Humans seem like an intelligent species – we’ve mastered medicine and space travel, and are on the way to creating man-made sentient beings – yet for some reason we still think the best way to start a working day is for millions of us to charge en masse into densely populated areas, along congested transport routes, at exactly the same time. And then the same people do the same synchronised journey in reverse approximately eight hours later.
It’s not just that this bizarre ritual prevents us from achieving many other basic life tasks (imagine how much easier it would be to see a doctor, take the kids to school or do some shopping without taking time off work if all these places didn’t open their doors between 8:30am and 9:30am), it also takes a mental toll.
A major study of 34,000 people in the UK last year found those with commutes over an hour are 33% more likely to be depressed, 37% more likely to have financial worries and 12% more likely to suffer work-related stress than those with commutes under 30 minutes. The contrast when travelling outside rush hour is stark, with fewer delays and no fighting to get a seat.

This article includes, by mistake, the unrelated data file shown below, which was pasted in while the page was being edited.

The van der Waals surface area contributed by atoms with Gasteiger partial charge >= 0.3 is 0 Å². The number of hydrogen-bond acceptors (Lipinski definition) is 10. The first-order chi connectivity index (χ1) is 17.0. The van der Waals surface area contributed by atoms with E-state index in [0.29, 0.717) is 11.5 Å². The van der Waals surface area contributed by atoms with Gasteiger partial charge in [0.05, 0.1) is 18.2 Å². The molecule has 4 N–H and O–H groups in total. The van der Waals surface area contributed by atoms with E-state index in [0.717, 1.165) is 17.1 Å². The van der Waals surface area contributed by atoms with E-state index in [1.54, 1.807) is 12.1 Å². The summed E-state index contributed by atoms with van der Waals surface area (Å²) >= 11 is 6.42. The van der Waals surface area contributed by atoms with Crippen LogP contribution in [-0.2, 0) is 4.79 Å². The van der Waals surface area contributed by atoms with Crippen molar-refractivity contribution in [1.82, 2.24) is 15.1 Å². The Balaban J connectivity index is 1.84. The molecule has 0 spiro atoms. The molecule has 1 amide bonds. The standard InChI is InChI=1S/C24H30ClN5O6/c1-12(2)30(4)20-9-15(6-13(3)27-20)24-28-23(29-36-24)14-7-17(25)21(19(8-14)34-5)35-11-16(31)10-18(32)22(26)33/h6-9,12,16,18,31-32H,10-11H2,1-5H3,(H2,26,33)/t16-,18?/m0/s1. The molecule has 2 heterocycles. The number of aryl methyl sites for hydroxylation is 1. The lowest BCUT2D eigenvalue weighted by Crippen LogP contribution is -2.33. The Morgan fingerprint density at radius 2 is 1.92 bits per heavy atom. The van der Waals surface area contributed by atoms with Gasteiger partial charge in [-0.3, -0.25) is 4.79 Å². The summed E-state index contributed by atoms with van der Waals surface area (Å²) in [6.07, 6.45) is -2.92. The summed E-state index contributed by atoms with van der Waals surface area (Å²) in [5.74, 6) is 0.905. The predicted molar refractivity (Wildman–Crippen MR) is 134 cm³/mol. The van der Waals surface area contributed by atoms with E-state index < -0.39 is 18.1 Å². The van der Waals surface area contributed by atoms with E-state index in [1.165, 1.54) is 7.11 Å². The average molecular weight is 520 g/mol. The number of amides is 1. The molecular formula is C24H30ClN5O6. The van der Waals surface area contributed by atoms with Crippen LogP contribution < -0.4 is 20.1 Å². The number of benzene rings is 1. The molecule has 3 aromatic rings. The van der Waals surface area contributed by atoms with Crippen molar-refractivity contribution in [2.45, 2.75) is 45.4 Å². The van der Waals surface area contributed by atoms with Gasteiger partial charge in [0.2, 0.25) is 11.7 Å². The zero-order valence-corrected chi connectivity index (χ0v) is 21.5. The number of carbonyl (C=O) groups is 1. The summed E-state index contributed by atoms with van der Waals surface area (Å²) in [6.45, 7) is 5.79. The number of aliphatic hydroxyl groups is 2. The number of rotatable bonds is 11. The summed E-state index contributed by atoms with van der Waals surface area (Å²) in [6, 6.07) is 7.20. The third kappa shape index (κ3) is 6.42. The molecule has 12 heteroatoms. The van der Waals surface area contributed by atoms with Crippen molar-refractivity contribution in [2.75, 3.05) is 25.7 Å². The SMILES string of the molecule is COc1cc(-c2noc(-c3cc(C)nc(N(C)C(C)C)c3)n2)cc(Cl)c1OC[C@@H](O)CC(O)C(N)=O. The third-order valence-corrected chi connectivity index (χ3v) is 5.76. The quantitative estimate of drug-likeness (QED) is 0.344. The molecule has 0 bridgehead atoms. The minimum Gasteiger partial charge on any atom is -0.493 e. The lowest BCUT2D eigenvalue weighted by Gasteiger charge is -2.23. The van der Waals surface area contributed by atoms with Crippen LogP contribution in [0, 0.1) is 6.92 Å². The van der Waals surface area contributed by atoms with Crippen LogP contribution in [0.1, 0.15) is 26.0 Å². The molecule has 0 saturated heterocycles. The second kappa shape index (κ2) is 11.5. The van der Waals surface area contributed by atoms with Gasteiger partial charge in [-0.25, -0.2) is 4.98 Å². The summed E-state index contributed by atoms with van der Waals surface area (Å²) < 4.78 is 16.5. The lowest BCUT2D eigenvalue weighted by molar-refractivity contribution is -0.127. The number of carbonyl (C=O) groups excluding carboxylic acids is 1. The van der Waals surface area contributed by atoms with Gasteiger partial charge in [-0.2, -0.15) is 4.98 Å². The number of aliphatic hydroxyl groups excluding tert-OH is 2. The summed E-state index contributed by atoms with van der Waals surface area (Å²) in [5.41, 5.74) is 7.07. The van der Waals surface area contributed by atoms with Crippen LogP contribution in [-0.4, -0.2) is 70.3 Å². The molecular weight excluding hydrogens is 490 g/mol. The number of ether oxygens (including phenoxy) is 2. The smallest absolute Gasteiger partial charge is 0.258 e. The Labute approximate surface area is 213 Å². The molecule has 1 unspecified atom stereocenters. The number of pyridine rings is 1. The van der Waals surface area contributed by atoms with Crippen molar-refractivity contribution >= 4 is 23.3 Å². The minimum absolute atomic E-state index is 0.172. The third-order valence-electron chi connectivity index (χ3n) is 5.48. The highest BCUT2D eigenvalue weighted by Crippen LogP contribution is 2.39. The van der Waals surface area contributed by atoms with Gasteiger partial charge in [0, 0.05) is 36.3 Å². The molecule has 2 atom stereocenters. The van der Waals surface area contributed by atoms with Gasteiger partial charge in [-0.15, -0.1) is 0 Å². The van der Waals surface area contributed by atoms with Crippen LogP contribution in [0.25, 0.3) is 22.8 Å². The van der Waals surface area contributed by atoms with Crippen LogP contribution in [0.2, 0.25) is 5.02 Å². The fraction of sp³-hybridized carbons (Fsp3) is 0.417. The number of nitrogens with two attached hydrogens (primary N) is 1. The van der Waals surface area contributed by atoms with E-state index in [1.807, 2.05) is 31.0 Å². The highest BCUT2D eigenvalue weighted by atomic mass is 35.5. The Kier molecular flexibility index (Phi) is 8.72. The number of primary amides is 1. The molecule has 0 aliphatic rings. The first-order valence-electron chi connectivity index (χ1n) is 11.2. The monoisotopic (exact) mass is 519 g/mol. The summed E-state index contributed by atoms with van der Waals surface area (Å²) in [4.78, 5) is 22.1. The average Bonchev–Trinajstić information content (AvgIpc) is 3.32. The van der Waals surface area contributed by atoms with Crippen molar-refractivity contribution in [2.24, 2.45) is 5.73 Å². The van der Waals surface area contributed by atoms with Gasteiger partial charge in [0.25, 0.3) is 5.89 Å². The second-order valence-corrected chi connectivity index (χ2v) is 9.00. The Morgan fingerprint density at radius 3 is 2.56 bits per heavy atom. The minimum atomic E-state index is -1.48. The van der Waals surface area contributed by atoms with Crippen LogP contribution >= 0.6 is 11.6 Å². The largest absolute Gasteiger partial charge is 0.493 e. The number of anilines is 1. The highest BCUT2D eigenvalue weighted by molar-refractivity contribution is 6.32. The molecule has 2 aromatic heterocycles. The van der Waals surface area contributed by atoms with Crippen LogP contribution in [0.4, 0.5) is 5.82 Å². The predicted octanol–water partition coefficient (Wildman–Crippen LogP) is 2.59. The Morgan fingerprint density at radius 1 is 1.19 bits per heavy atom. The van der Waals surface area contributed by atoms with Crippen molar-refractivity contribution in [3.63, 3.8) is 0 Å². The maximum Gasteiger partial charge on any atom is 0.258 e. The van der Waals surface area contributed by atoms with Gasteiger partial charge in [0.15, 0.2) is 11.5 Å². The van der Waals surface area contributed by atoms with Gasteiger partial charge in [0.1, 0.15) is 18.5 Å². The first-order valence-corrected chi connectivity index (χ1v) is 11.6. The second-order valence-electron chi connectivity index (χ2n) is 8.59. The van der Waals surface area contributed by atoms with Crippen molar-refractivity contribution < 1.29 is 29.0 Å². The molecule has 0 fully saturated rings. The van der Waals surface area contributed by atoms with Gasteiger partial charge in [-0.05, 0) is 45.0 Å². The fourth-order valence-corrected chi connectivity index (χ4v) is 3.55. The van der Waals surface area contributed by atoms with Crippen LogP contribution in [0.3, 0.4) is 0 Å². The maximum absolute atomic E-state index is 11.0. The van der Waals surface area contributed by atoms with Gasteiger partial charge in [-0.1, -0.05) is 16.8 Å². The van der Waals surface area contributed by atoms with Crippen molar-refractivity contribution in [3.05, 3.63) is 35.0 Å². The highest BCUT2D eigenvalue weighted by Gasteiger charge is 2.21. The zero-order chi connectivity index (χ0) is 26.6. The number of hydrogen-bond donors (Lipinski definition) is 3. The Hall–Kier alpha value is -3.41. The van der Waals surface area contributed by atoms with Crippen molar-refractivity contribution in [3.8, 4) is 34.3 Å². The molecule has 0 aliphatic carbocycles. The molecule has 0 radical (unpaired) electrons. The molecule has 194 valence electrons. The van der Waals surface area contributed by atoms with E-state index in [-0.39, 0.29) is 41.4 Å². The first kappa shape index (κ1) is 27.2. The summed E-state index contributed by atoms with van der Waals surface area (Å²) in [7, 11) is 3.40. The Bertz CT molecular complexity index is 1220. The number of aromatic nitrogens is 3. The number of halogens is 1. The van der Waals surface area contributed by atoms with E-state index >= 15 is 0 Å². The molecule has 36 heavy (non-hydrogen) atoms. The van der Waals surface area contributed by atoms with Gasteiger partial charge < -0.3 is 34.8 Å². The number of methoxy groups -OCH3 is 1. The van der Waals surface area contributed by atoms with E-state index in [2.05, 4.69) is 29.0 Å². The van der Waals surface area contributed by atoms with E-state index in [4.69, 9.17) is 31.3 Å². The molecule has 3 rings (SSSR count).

What’s more, workers with flexible schedules gain five days of productive time per year over those without, according to the study; yet many marketers still lack this opportunity. As Marketing Week’s Career and Salary Survey 2019 reported last week, 90.1% of marketers say it is important to them to have the option to work flexibly, yet only 46.4% have it available and only 37.7% have used it in the past year.
While it can still be hard, especially for junior staff, to earn the trust to work from home one or more days a week, allowing workers to skip rush hour and start or end the working day away from the office – at least occasionally – ought to be a no-brainer for marketing leaders. It could reap rewards, in terms of both wellbeing and productivity.